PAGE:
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PTU-064 Pre-liver transplant biopsy in hepatocellular carcinoma: a potential exclusion criterion for transplantation?
  1. R Young1,
  2. M Aldiwani1,
  3. A Hakeem1,
  4. A Nair1,
  5. J Wyatt2,
  6. G Toogood1,
  7. P Lodge1,
  8. R Jones3,
  9. R Prasad1
  1. 1Department of Hepatobiliary and Transplant Surgery, St James's University Hospital, Leeds, UK
  2. 2Department of Histopathology, St James's University Hospital, Leeds, UK
  3. 3Department of Hepatology, St James's University Hospital, Leeds, UK


Introduction In cirrhotic patients with hepatocellular carcinoma (HCC) pre-liver transplant (LT) staging biopsy of the largest tumour is undertaken in some centres. Proponents advocate that poor differentiation confers such poor prognostic significance that it can be used as an exclusion criterion for LT, resigning patients to palliative treatments. We do not carry out staging biopsies and sought to interrogate its potential use and impact on our practice in the context of ever increasing demands for organs.

Methods 65 consecutive patients undergoing orthotopic LT for radiologically diagnosed HCC at St James's University Hospital between 2006 and 2011 were identified for analysis from a prospectively maintained database. All patients had cirrhosis and incidental tumours were excluded. Diagnosis was in accordance to published guidelines and various clinic-pathological parameters were recorded. MRI findings were correlated with explant histological examination. Median follow-up was 24 months. Student t test, Mann–Whitney U test or related samples Wilcoxon Signed Rank tests were used where appropriate. The Kaplan–Meier method was used to determine survival with Log-Rank and Cox stepwise regression for survival comparisons. p<0.05 was considered to be statistically significant.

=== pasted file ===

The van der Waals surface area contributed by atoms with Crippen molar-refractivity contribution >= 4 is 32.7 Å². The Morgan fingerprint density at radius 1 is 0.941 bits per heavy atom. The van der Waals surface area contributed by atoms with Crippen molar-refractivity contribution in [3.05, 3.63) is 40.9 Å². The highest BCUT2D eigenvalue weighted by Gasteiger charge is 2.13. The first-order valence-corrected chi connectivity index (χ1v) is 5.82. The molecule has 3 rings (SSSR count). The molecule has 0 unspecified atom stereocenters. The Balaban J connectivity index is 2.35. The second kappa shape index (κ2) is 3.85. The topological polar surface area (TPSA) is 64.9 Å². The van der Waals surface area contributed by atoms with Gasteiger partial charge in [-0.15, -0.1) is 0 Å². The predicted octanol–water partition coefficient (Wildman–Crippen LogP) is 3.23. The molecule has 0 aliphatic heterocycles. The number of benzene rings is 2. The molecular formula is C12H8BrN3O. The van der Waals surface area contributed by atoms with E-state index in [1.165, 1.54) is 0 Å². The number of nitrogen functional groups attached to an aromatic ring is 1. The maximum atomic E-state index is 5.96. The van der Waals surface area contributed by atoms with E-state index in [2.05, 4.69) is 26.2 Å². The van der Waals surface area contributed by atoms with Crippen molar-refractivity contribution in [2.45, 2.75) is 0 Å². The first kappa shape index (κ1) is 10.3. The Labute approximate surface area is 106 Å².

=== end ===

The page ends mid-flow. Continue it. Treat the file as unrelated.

Results 3 year survival was 81% with the only independent predictor microvascular invasion (p=0.019). In 5 (7.7%) patients there was no HCC in the explant. A discrepancy between the definition of the largest lesion on pre-LT radiology and the largest explant tumour occurred in 5 (7.7%) cases. Tumours were classified as well, moderately or poorly differentiated in 39 (30.2%), 66 (51.2%) and 24 (18.6%) cases. In patients with multifocal HCC, 9 (34.6%) had tumours of differing grades. In two (7.7%) patients the largest tumour was well differentiated while smaller tumours in the explant were poorly differentiated. In one patient the largest lesion was benign with other smaller invasive carcinomas confirmed histologically.

Conclusion There is a need to optimise LT selection strategies for HCC. Microvascular invasion was the only independent predictor of outcome and the challenge of predicting it pre-operatively remains. Crucially, the largest lesion was not always representative of overall tumour burden or biological aggression and its potential use to exclude patients from curative treatment is questionable.

Competing interests None declared.

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